A plan 82 years in the making for a veterans memorial site to be built in San Francisco broke ground Thursday afternoon in a ceremony with Mayor Ed Lee, former Secretary of State George Shultz and former Mayor Willie Brown.
The memorial will go up between the War Memorial Opera House and the Veterans Building on Van Ness Avenue in a courtyard that had always been intended to honor those who have fought for the country.
The final piece of a vision set out in 1932 for a San Francisco War Memorial Complex was kicked off at a ceremony with an Armed Forces Joint Color Guard holding flags at the site and with Shultz lauding the project pulled together by the city’s Veterans Memorial Steering Committee.
“This memorial stands for the fact … that we honor our veterans and those who have served in combat,” he said.
Through a national competition in 2010, Los Angeles designer Susan Narduli and San Francisco landscape architect Andrea Cochran were chosen as finalists to design what the art would look like.
Both women were at Thursday’s ceremony for the project, called “Passage of Remembrance.” The design includes reflection pools surrounded by a stone octagon, maintaining the shape of the current courtyard designed by architect Thomas Church in the 1920s.
There will be a walkway over the water, and a wall along the path that will be inscribed with a poem by World War I veteran Archibald MacLeish.
Veteran Noah Griffin read the poem, “The Young Dead Soldiers Do Not Speak,” at the noontime ceremony.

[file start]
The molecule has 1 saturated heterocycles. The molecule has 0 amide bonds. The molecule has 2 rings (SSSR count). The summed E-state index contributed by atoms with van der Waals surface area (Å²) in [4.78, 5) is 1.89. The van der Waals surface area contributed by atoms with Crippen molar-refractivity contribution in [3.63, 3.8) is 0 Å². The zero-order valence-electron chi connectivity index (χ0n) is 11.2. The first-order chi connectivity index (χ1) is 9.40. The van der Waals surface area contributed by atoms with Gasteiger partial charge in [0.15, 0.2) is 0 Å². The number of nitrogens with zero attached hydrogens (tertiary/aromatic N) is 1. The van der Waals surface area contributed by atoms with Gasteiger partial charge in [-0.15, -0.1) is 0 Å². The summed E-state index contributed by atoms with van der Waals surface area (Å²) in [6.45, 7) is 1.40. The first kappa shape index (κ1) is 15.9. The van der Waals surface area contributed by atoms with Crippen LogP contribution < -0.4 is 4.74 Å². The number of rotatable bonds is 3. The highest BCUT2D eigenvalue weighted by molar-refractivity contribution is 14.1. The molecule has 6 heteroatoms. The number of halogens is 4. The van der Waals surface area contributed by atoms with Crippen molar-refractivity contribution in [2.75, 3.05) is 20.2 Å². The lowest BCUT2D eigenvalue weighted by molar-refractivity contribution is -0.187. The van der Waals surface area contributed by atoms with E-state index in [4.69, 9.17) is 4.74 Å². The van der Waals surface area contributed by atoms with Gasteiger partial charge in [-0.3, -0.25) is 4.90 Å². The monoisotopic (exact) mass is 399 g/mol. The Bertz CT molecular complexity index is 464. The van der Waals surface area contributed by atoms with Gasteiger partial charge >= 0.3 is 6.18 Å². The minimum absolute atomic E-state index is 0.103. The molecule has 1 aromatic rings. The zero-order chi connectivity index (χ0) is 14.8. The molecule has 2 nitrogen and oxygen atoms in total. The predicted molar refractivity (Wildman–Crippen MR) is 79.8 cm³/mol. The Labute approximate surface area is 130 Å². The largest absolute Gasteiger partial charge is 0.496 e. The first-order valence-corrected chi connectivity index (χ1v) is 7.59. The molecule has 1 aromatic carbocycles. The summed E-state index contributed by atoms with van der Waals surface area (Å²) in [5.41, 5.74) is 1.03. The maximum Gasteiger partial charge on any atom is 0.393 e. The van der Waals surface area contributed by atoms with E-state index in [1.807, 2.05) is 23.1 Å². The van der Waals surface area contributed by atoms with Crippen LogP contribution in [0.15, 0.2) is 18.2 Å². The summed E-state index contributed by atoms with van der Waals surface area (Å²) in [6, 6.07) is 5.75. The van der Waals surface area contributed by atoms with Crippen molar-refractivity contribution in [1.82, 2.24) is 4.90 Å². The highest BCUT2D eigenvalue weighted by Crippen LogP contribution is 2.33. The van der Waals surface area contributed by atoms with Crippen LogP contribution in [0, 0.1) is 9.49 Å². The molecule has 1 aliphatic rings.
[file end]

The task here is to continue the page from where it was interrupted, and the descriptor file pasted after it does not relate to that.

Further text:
Lee also spoke at the ceremony in front of an audience that included veterans and other military members and many city leaders including City Attorney Dennis Herrera, city supervisors Scott Wiener, David Chiu, Eric Mar and Norman Yee, and the city’s Department of Public Works director Mohammed Nuru.
Lee noted that in the past 80 decades this memorial should have already gone up, but “we now have the benefit of modern design and technology to accompany this.”
The memorial court has soil from battlefields from around the world where Americans have fought and, as part of the new design, new soil will be added from more recent battlegrounds locations, such as Iraq and Afghanistan, San Francisco Veterans Memorial Project leader and retired U.S. Marine Corps Maj. Gen. J. Michael Myatt said.
The memorial is estimated to cost about $2.5 million to build, which has been raised through private fundraising, he said.
Using shovels, Lee, Brown, city administrator Naomi Kelly and other members of the memorial planning team ceremoniously turned over the soil to signify the start of the project.
After the groundbreaking, the crowd sang “Happy Birthday” to former Mayor Brown, who turned 80 years old Thursday.
Brown spoke about the memorial building process, noting, “San Francisco is notorious for taking a long time to do anything.”
Mayor Lee said the memorial construction is being fast-tracked to be ready in time for Fleet Week on Oct. 10.
Renderings of the design and more information about the memorial can be found at sfveteransmemorial.org.
Sasha Lekach, Bay City News